Canadian Indians protested against poverty and lack of services on reservations, by blocking two key routes and forcing the closure of a Canada's busiest highway.
Mohawk protestors kicked off the demonstrations Thursday night by using a school bus and a pickup truck to block a highway near Deseronto, Ontario, halting traffic in both directions, officials said. Protesters also blocked a rail line, and the suspension of Via Rail train service came amid threats of more blockades.
About 40 protesters in army-style fatigues, some with their hair braided back or shaved in traditional Mohawk style, began arriving at a makeshift camp outside Deseronto around sundown. Police closed a stretch of Canada's busiest highway, the 401, as a safety measure just before midnight before the protestors were able to block it.
Canada's provincial premiers and territorial leaders issued a rare joint statement acknowledging that Indian tribes were understandably disappointed and frustrated with past injustices, but urging that Friday's demonstrations be peaceful.
Earlier this month Canadian Prime Minister Stephen Harper proposed legislation to speed up the legal process to resolve Indian claims surrounding land taken by the government. But for many in these indigenous communities, the promises rang hollow after enduring years of what they say is chronic disregard by the federal government.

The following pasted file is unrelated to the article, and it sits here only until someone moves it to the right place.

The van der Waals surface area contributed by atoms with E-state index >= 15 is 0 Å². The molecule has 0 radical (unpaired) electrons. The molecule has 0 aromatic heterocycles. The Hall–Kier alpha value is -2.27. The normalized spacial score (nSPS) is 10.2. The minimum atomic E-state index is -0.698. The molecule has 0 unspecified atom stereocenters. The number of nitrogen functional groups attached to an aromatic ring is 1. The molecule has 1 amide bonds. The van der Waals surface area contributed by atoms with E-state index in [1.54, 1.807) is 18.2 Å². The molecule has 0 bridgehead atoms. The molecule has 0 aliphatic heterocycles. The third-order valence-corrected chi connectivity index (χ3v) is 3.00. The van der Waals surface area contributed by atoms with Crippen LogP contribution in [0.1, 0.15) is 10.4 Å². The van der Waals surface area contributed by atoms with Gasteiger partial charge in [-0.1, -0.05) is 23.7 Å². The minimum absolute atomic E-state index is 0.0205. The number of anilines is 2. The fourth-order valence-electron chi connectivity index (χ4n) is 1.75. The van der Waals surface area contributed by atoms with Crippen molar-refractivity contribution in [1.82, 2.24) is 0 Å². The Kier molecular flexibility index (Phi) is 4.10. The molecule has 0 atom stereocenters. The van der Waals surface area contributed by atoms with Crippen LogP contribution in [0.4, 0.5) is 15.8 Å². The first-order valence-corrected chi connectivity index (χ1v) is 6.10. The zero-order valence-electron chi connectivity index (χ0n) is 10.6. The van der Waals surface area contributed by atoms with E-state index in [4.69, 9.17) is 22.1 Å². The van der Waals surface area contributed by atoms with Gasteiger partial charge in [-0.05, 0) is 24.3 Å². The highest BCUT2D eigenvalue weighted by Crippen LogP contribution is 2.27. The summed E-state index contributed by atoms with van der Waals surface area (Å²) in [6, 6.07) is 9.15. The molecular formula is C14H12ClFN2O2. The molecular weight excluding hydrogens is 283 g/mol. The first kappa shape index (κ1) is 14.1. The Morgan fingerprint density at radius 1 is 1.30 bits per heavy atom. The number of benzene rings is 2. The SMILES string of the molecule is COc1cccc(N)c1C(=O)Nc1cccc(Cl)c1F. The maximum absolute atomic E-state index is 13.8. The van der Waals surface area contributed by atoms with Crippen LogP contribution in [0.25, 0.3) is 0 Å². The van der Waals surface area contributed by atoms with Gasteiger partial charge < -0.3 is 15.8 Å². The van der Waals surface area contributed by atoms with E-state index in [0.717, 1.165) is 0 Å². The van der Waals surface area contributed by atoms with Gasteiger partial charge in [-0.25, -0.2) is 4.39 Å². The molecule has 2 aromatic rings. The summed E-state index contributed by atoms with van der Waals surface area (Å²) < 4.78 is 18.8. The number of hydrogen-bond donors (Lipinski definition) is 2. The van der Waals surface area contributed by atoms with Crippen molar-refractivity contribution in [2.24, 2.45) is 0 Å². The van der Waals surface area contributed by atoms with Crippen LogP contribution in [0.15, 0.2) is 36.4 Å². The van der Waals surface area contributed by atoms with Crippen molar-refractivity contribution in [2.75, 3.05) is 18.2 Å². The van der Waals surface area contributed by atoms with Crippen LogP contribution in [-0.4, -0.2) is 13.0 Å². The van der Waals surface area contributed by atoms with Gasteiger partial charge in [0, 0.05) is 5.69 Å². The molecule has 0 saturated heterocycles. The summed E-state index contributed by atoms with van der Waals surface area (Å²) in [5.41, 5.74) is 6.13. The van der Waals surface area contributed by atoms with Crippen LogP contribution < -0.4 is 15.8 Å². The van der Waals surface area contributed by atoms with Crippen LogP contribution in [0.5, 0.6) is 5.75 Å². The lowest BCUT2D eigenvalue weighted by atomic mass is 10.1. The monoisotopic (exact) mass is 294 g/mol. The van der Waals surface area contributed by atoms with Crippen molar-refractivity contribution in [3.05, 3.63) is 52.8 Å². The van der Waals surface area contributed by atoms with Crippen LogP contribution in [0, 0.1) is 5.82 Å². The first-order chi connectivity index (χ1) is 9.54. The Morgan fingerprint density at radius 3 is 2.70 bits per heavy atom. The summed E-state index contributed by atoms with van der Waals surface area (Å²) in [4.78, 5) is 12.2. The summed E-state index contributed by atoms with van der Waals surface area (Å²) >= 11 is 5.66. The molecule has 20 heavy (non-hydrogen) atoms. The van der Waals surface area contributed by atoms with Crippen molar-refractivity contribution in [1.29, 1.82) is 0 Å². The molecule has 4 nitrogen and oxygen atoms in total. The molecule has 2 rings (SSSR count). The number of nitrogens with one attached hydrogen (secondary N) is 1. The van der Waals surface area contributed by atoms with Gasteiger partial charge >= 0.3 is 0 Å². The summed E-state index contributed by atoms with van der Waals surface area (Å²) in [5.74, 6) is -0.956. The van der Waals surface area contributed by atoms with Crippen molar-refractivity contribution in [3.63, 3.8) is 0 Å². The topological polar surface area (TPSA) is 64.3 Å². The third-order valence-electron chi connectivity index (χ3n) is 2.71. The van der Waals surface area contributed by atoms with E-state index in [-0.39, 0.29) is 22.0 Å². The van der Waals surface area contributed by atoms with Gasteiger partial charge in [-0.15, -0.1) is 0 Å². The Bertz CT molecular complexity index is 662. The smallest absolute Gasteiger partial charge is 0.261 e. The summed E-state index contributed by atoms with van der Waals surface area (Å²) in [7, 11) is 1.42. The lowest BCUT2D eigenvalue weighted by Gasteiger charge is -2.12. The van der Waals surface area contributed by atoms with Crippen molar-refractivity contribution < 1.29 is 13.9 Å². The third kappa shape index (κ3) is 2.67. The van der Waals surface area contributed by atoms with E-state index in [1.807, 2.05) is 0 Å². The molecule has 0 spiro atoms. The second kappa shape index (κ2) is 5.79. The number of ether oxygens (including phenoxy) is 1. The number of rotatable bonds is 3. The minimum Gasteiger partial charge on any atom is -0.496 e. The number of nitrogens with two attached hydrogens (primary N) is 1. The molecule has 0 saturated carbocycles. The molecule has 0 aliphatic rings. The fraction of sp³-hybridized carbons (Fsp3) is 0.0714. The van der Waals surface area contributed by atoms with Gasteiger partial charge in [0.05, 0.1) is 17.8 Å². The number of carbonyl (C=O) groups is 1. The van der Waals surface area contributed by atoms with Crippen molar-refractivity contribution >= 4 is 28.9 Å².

Most of the events planned for Friday are expected to be peaceful marches, but Mohawk leader Shawn Brant was the lone voice promoting hard-line militancy during the "day of action."
Brant said Friday morning he does not want to aggravate travelers more than necessary by keeping the 401 closed throughout the native day of action. He said two native police officers will negotiate with police.
"We certainly don't want to stick our finger in the public's eye and continue to do so," Brant said. "Obviously we're concerned about the support of the people."
The Bay of Quinte Mohawks, organized by Brant, blocked the railway near Deseronto, Ontario, in April, paralyzing service on that busy route. He had threatened to repeat the blockade Friday and also possibly block the 401 highway.
The chief of the Assembly of First Nations, Phil Fontaine, called for peaceful actions. He said Indians should use their protests to foster dialogue with other Canadians.
Past Indian protests have become violent. Protester Dudley George, 38, was shot in 1995 by a police sniper after Canadian native activists occupied Ontario's Ipperwash Provincial Park, claiming it was the site of a sacred burial ground.
The rail service cancellations, announced Thursday, affected the Montreal-Toronto and Ottawa-Toronto routes. Service was expected to resume Saturday.